I don’t know about you, but after a spectacular string of sunny days, it’s hard readjusting to the norm of Portland’s rainy drizzle. While we all wait with crossed fingers in anticipation of summer, make sure you don’t miss your next opportunity to hear from talented writer and poet, Laura Read, who’s coming to campus to give a reading on Tuesday, March 26th at 7:30 pm in the bookstore. I had the honor of corresponding with her, and her lovely responses to my questions are below.
Not only does Read, residing in Washington, like yours truly, but she has an extensive list of accomplishments. In addition to being published in places like The New York Times Magazine, her second full-length collection Instructions for My Mother’s Funeral was chosen as the winner of AWP’s Donald Hall Prize for Poetry by Dorianne Laux. Her most recent collection, Dresses from the Old Country was just published last year. She currently lives in Spokane and teaches English Composition, Literature, and Creative Writing at Spokane Falls Community College, where she helps advise their creative arts magazine The Wire Harp.
How long did it take you to write Dresses from the Old Country and how was that process?
I published my first book, Instruction for My Mother’s Funeral, in 2012,
and I started sending outDresses in 2015, I think. I’d already been working on it though while waiting for the publication of Instructions, so I’d say maybe 4 years. The process was interesting because it was the first time I set out to write a book about one thing—what it’s like to live in the same place for almost an entire life, primarily focusing on the specific place, Spokane, Washington and the Pacific Northwest—but then it evolved into how place becomes a way to hold onto time and memory and to include other topics about the passing of time in my own life. I’ve seen this happen now with my third book as well: I just changed its working title to reflect how I see the collection changing.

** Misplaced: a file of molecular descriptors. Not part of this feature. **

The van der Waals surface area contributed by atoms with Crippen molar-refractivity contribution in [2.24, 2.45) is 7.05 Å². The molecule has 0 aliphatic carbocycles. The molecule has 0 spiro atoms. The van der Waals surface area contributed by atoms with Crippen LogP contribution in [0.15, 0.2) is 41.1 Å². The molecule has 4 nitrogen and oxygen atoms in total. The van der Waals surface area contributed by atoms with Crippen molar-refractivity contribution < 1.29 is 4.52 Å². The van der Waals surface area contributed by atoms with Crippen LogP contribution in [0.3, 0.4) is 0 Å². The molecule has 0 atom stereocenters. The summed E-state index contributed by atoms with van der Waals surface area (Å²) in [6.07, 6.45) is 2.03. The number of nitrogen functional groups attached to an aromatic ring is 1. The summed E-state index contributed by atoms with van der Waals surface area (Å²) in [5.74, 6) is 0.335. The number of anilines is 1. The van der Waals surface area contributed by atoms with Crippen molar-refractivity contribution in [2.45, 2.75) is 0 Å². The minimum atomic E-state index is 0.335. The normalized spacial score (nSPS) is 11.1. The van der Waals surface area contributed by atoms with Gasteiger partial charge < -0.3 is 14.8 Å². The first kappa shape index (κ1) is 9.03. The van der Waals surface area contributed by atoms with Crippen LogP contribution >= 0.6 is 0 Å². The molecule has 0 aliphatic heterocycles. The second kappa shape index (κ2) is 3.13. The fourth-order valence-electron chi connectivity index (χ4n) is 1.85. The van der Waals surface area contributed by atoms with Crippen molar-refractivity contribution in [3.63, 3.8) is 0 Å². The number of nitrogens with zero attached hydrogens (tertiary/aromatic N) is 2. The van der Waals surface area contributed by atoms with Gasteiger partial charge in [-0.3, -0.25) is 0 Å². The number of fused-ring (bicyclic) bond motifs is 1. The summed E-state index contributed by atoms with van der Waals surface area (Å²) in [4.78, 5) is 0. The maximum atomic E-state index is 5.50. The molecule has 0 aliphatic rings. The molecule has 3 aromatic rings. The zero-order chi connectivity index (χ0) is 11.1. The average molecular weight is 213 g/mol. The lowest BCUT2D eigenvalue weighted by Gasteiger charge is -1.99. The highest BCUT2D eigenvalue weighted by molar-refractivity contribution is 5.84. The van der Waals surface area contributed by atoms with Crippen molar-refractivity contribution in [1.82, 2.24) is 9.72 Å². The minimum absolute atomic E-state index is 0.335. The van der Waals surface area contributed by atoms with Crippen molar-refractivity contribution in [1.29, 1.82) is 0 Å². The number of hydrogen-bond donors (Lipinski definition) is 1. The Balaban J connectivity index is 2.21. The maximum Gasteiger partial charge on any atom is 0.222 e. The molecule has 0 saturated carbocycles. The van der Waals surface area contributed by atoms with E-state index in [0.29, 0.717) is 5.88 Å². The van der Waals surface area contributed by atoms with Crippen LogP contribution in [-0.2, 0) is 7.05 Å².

As a literary nonfiction student, I’m struck by how the topics of Dresses from the Old Country sound like things I’d encounter in memoir. How is writing poetry similar to and different from the work of a memoirist?
I’ve noticed that many poets I know also write memoir or other types of nonfiction because they are similar. In fact, one of the panels I’m most interested in attending at next week’s AWP conference in Portland is called “Cheating on Poetry with Creative Nonfiction.” I guess I think what they have in common is that they take material from real life and give it artistic shape (though of course not all poets are writing autobiographically). But as someone who has tried to write creative nonfiction, less successfully than poetry, I think the difference, at least for me as a writer, is that poetry lets you hide a little more. You can string together a series of images and not explain everything, and in this way tell the truth but perhaps with a little more protection for the self. Also, when I’ve tried to write an essay, I get frustrated with having to explain so much, in part because I want my privacy and in part because I get bored because I already know what happened. And poetry can feel more magical to me: I like to move more quickly through a succession of images. Still, I really enjoy reading literary nonfiction and greatly admire people who do it well.